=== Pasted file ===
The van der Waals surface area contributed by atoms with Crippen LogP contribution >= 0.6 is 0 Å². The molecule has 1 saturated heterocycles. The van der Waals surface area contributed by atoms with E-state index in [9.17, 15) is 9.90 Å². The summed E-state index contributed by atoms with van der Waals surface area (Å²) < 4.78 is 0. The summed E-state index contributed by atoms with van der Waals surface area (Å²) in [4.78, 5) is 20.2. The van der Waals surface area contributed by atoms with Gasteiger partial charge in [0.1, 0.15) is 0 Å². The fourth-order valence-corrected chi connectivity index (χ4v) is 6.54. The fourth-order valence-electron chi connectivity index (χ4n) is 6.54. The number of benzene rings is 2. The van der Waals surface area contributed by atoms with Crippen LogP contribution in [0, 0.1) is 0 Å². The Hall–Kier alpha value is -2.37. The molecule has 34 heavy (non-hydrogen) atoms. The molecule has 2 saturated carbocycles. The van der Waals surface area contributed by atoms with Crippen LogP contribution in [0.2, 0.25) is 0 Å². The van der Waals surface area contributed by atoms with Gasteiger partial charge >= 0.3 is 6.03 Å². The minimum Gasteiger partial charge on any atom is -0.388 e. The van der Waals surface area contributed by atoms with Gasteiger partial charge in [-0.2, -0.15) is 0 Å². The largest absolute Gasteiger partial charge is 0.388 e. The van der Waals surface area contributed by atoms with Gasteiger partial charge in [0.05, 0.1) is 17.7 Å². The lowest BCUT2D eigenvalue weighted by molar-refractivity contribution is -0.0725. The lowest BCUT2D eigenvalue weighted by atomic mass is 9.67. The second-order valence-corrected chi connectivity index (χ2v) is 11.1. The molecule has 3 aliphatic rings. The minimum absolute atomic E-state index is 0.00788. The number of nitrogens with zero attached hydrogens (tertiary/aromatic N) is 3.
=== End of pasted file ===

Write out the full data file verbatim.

The van der Waals surface area contributed by atoms with Crippen LogP contribution >= 0.6 is 0 Å². The molecule has 1 saturated heterocycles. The van der Waals surface area contributed by atoms with E-state index in [9.17, 15) is 9.90 Å². The summed E-state index contributed by atoms with van der Waals surface area (Å²) < 4.78 is 0. The summed E-state index contributed by atoms with van der Waals surface area (Å²) in [4.78, 5) is 20.2. The van der Waals surface area contributed by atoms with Gasteiger partial charge in [0.1, 0.15) is 0 Å². The fourth-order valence-corrected chi connectivity index (χ4v) is 6.54. The fourth-order valence-electron chi connectivity index (χ4n) is 6.54. The number of benzene rings is 2. The van der Waals surface area contributed by atoms with Crippen LogP contribution in [0, 0.1) is 0 Å². The Hall–Kier alpha value is -2.37. The molecule has 34 heavy (non-hydrogen) atoms. The molecule has 2 saturated carbocycles. The van der Waals surface area contributed by atoms with Crippen LogP contribution in [0.2, 0.25) is 0 Å². The van der Waals surface area contributed by atoms with Gasteiger partial charge >= 0.3 is 6.03 Å². The minimum Gasteiger partial charge on any atom is -0.388 e. The van der Waals surface area contributed by atoms with Gasteiger partial charge in [-0.2, -0.15) is 0 Å². The largest absolute Gasteiger partial charge is 0.388 e. The van der Waals surface area contributed by atoms with Gasteiger partial charge in [0.05, 0.1) is 17.7 Å². The lowest BCUT2D eigenvalue weighted by molar-refractivity contribution is -0.0725. The lowest BCUT2D eigenvalue weighted by atomic mass is 9.67. The second-order valence-corrected chi connectivity index (χ2v) is 11.1. The molecule has 3 aliphatic rings. The minimum absolute atomic E-state index is 0.00788. The number of nitrogens with zero attached hydrogens (tertiary/aromatic N) is 3.